5. Application of clergy-penitent privilege to psychotherapists. Many ministers have earned advanced degrees in counseling or psychology, or have been licensed by a state or private association as a mental health professional. Some serve as pastors and engage in counseling as part of their church ministry, while others have discontinued pastoral duties and serve strictly in a counseling role. Does the clergy-penitent privilege no longer apply to such ministers because of their training or license? The Florida case addressed in this article answers this question with a resounding “no.” Denying the clergy-penitent privilege to clergy with advanced training in counseling or psychology, or who have been licensed by a state or private association, would require a civil court to review and interpret the content of a minister’s counseling to determine if it was spiritually based counseling or secular psychotherapy. Not only would such a task be difficult if not impossible, but it also would violate the “ecclesiastical abstention doctrine” which prevents the civil courts from interpreting religious doctrine or inquiring into matters involving religious dogma.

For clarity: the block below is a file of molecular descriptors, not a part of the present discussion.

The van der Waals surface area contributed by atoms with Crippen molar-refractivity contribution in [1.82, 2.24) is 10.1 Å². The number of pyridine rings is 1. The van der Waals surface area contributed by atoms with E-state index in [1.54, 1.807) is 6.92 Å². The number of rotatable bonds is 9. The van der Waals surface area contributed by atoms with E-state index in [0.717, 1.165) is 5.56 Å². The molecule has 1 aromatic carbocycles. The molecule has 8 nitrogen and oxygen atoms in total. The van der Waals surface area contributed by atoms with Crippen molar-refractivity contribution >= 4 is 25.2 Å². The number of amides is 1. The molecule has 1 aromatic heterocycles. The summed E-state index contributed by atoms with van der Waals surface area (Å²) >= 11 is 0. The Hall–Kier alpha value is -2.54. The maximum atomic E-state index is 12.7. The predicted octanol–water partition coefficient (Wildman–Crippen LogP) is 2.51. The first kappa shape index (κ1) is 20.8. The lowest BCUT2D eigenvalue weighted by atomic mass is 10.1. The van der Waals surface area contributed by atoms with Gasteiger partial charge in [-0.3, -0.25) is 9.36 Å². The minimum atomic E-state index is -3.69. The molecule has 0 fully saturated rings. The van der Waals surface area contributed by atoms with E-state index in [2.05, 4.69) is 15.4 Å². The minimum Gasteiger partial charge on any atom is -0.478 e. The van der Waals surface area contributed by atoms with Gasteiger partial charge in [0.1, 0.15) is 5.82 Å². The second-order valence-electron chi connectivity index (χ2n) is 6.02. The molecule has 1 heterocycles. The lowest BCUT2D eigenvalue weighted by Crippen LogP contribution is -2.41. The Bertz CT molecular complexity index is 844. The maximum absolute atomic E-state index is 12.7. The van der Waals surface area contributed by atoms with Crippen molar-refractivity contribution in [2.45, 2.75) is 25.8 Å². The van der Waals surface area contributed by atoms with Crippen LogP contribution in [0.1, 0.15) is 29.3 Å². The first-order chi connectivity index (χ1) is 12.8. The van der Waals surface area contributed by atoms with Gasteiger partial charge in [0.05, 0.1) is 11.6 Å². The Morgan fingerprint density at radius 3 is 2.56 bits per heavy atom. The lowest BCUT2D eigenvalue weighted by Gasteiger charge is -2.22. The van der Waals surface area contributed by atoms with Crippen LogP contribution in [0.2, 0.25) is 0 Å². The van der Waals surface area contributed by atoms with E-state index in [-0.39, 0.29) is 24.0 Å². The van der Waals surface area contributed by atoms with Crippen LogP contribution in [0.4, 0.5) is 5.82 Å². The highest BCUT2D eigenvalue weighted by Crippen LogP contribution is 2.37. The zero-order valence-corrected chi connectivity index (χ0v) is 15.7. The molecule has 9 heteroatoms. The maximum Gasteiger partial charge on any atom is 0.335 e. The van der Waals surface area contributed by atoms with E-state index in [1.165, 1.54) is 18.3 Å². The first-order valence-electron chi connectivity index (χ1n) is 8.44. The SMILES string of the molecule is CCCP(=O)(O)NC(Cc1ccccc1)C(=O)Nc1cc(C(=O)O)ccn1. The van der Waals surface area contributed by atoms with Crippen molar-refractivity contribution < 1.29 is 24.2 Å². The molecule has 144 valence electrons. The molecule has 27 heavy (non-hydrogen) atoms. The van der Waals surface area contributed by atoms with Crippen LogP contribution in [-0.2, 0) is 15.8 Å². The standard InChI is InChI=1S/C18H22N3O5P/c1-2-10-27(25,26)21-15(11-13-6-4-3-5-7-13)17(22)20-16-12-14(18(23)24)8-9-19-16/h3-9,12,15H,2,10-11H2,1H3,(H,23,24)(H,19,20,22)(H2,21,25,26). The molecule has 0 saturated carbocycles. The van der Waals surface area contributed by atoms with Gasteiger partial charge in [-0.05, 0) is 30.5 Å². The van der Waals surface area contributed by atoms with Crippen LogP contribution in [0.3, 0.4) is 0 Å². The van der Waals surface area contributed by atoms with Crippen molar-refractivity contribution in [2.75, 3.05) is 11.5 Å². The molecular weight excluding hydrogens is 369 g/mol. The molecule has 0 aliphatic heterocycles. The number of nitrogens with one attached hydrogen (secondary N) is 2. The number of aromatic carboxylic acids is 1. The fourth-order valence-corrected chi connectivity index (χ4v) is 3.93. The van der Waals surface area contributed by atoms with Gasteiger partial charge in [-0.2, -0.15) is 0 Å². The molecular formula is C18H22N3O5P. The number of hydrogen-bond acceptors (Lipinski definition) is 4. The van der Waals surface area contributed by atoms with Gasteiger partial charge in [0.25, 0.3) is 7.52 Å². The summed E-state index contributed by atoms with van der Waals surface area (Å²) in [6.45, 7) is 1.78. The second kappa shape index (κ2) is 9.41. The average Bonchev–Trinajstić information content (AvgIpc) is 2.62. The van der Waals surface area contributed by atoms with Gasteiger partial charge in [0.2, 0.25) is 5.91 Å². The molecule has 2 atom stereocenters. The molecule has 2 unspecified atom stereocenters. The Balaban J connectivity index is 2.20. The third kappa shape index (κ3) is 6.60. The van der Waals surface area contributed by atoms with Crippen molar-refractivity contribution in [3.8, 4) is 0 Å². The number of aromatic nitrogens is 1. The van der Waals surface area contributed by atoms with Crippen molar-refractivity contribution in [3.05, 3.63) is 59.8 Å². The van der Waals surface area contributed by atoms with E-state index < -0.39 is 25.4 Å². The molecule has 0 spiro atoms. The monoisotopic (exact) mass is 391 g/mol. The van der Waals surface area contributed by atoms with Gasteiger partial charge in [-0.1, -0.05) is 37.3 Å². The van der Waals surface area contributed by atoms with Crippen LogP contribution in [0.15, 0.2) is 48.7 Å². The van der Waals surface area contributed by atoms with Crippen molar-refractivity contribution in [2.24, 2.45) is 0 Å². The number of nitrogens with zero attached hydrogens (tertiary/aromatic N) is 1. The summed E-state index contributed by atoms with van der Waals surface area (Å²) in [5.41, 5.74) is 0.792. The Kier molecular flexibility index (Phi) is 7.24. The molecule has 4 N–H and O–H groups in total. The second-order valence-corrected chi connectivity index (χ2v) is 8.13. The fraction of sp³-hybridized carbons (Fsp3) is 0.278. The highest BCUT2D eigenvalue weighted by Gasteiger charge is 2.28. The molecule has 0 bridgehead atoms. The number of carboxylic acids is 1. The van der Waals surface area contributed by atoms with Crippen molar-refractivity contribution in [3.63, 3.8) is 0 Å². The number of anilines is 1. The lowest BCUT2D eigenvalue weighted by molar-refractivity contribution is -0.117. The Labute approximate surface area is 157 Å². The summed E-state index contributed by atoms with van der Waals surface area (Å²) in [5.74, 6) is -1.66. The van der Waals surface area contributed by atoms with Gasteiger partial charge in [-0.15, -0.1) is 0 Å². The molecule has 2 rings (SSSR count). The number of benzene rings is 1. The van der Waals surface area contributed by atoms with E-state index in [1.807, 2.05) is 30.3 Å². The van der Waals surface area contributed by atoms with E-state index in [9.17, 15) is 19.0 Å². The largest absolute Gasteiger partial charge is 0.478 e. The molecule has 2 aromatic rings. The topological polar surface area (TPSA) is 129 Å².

The court also rejected the argument that a pastoral counselor’s advanced degree in clinical psychology disqualifies him or her from the clergy-penitent privilege. It pointed out that “it is not unusual for a member of the clergy to hold an advanced degree in such traditionally secular disciplines as psychology, sociology, philosophy, or even law,” and was “not willing to assume that a member of the clergy who has attained such an advanced degree is thereby rendered incapable of responding appropriately to a request for spiritual advice and counsel. It would be antithetical to the purpose of the clergy communications privilege if a clergy member’s attainment of an advanced degree in a subject other than religion, theology, or divinity could strip the confider of the benefit of the clergy communications privilege or make another privilege applicable in its stead regardless of the confider’s original purpose.”